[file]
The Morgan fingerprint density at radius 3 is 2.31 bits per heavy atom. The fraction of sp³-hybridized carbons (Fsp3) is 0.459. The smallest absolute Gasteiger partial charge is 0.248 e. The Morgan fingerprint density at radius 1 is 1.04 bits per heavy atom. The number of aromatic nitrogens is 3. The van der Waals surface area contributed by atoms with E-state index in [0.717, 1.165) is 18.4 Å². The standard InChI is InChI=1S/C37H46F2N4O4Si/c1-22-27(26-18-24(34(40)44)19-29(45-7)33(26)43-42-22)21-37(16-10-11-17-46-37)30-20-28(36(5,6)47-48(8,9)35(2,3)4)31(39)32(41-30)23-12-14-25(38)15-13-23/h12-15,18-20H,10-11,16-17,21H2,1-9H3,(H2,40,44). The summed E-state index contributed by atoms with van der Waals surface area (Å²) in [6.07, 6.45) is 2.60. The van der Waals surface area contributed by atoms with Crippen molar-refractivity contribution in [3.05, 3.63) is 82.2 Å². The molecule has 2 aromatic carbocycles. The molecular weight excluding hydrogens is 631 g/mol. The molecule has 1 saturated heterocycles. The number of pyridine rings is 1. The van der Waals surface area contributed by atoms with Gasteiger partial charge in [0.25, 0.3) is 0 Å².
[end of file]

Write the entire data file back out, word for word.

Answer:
The Morgan fingerprint density at radius 3 is 2.31 bits per heavy atom. The fraction of sp³-hybridized carbons (Fsp3) is 0.459. The smallest absolute Gasteiger partial charge is 0.248 e. The Morgan fingerprint density at radius 1 is 1.04 bits per heavy atom. The number of aromatic nitrogens is 3. The van der Waals surface area contributed by atoms with E-state index in [0.717, 1.165) is 18.4 Å². The standard InChI is InChI=1S/C37H46F2N4O4Si/c1-22-27(26-18-24(34(40)44)19-29(45-7)33(26)43-42-22)21-37(16-10-11-17-46-37)30-20-28(36(5,6)47-48(8,9)35(2,3)4)31(39)32(41-30)23-12-14-25(38)15-13-23/h12-15,18-20H,10-11,16-17,21H2,1-9H3,(H2,40,44). The summed E-state index contributed by atoms with van der Waals surface area (Å²) in [6.07, 6.45) is 2.60. The van der Waals surface area contributed by atoms with Crippen molar-refractivity contribution in [3.05, 3.63) is 82.2 Å². The molecule has 2 aromatic carbocycles. The molecular weight excluding hydrogens is 631 g/mol. The molecule has 1 saturated heterocycles. The number of pyridine rings is 1. The van der Waals surface area contributed by atoms with Gasteiger partial charge in [0.25, 0.3) is 0 Å².